scottydsntknow Active Member Established Member

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    There actually is a performance market for the 6.2, it makes holy shit power NA, I don't think it got enough love from any segment...
     
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  15. Rusty67

    Rusty67 Member Established Member

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    Ok, so why is everyone debating the cost of the 5.0 and keeping it in the Mustang only? The clear course of action would be to first make it a 5.8L because 5.7 is not a Ford displacement number. Ford made 351s not 350s remember? Second drop the 5.0 all together and make the Mustang and the F150 engine offering simply be the new 5.8 Coyote motor. Problem solved. Now Ford can share the cost of the motor across multiple platforms easily again.

    Also, please for the love of God make this motor!
     
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  16. scottydsntknow

    scottydsntknow Active Member Established Member

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    They have to be EPA compliant and the current Gen3 coyote already makes ridiculous power plus the 3.5L V6 will pull a house. Just because ageing boomers "can't see themselves in a V6 truck" doesn't mean its a good idea for Ford to add an unecessary engine. That 3.5L TT will assrape any other engine in the lineup including a 5.8L NA Coyote.
     
  17. 200MPHCOBRA

    200MPHCOBRA Liberty Tree Needs Water Established Member

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    a direct injected 5.8 coyote in truck tune would match or beat the current max torque of an eco and probably have 40 more hp. port velocity would increase significantly, and the 10 speed would play to its rpm range.............and it would sound a shit ton better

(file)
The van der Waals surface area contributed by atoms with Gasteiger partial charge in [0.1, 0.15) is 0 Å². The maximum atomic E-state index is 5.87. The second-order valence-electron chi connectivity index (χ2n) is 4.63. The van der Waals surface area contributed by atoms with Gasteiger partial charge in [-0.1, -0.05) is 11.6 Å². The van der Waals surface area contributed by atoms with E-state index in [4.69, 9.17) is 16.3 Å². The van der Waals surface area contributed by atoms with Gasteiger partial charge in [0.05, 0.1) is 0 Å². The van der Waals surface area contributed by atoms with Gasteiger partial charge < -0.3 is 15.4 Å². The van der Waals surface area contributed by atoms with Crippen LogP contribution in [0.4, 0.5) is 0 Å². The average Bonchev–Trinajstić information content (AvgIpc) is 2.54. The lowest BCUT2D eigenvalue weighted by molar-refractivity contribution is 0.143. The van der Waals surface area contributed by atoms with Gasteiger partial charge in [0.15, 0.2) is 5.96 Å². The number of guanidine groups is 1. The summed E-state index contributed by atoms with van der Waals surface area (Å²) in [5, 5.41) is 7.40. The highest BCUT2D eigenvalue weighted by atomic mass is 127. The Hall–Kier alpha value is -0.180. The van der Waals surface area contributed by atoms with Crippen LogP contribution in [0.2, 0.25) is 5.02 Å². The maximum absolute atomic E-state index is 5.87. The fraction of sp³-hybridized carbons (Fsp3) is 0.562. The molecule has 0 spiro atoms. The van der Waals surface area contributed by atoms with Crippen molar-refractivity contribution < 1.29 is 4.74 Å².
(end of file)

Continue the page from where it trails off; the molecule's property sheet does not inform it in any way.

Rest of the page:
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  18. Phil Campbell

    Phil Campbell New Member

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    Skip the 5.7 nomenclature altogether, too much like gm or mopar...punch it out to a 5.8, aka 351, a number that would play well to the Ford base. The new Boss 351 anyone?
     
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  19. 4sdvenom

    4sdvenom Never Enough! Established Member

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    I swear I thought I was reading a post of mine. You took the words right out of my head.
    Aluminum 4-valve 6.2 should have been. Since it won’t then a Coyote based 5.7/5.8 would definitely be my next go to. It just seems to me it is a natural progression to follow imho.

    -Ken
     
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  20. Voltwings

    Voltwings Well-Known Member Established Member

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    Compare the dyno graph of a stock 2.7 and stock 5.0 F-150 and get back to us on that. As much as I prefer the power delivery and simplicity of a V8, you're going to have a very difficult time matching the down low torque of a proper TT v6 motor.

    Hell, just look at the 6.2 in the Silverado vs the 3.5 Ecoboost.
    Silverado:
    Peak Torque: 460
    Peak torque RPM: 4100

    3.5 Ecoboost:
    Peak Torque: 470
    Peak Torque RPM: 2250-3500

    I would love to see it, but no way is a 5.8L DOHC motor making 470 tq at even 3500 rpms. Not if it also wants to be making 400+ HP.